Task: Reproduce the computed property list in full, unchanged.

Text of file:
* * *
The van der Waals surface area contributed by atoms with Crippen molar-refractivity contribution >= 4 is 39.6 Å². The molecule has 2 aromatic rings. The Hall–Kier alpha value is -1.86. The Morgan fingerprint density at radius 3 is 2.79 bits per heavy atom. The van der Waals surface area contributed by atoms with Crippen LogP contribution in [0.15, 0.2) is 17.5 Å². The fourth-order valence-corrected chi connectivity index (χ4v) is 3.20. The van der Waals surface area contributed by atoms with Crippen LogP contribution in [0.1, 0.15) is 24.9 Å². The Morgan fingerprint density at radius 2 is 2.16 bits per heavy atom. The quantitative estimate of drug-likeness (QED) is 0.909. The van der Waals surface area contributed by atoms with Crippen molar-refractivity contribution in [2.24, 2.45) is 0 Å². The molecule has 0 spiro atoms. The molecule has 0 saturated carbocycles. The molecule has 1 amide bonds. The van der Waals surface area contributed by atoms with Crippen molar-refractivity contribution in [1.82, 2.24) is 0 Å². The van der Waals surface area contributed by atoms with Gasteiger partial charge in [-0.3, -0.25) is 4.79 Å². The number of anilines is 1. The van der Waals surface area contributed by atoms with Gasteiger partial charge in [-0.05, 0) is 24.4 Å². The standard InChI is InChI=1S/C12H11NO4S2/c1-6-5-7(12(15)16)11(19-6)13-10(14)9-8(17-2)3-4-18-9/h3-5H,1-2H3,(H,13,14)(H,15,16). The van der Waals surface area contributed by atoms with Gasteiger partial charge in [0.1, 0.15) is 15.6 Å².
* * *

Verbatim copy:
The van der Waals surface area contributed by atoms with Crippen molar-refractivity contribution >= 4 is 39.6 Å². The molecule has 2 aromatic rings. The Hall–Kier alpha value is -1.86. The Morgan fingerprint density at radius 3 is 2.79 bits per heavy atom. The van der Waals surface area contributed by atoms with Crippen LogP contribution in [0.15, 0.2) is 17.5 Å². The fourth-order valence-corrected chi connectivity index (χ4v) is 3.20. The van der Waals surface area contributed by atoms with Crippen LogP contribution in [0.1, 0.15) is 24.9 Å². The Morgan fingerprint density at radius 2 is 2.16 bits per heavy atom. The quantitative estimate of drug-likeness (QED) is 0.909. The van der Waals surface area contributed by atoms with Crippen molar-refractivity contribution in [2.24, 2.45) is 0 Å². The molecule has 0 spiro atoms. The molecule has 0 saturated carbocycles. The molecule has 1 amide bonds. The van der Waals surface area contributed by atoms with Crippen molar-refractivity contribution in [1.82, 2.24) is 0 Å². The van der Waals surface area contributed by atoms with Gasteiger partial charge in [-0.3, -0.25) is 4.79 Å². The number of anilines is 1. The van der Waals surface area contributed by atoms with Gasteiger partial charge in [-0.05, 0) is 24.4 Å². The standard InChI is InChI=1S/C12H11NO4S2/c1-6-5-7(12(15)16)11(19-6)13-10(14)9-8(17-2)3-4-18-9/h3-5H,1-2H3,(H,13,14)(H,15,16). The van der Waals surface area contributed by atoms with Gasteiger partial charge in [0.1, 0.15) is 15.6 Å².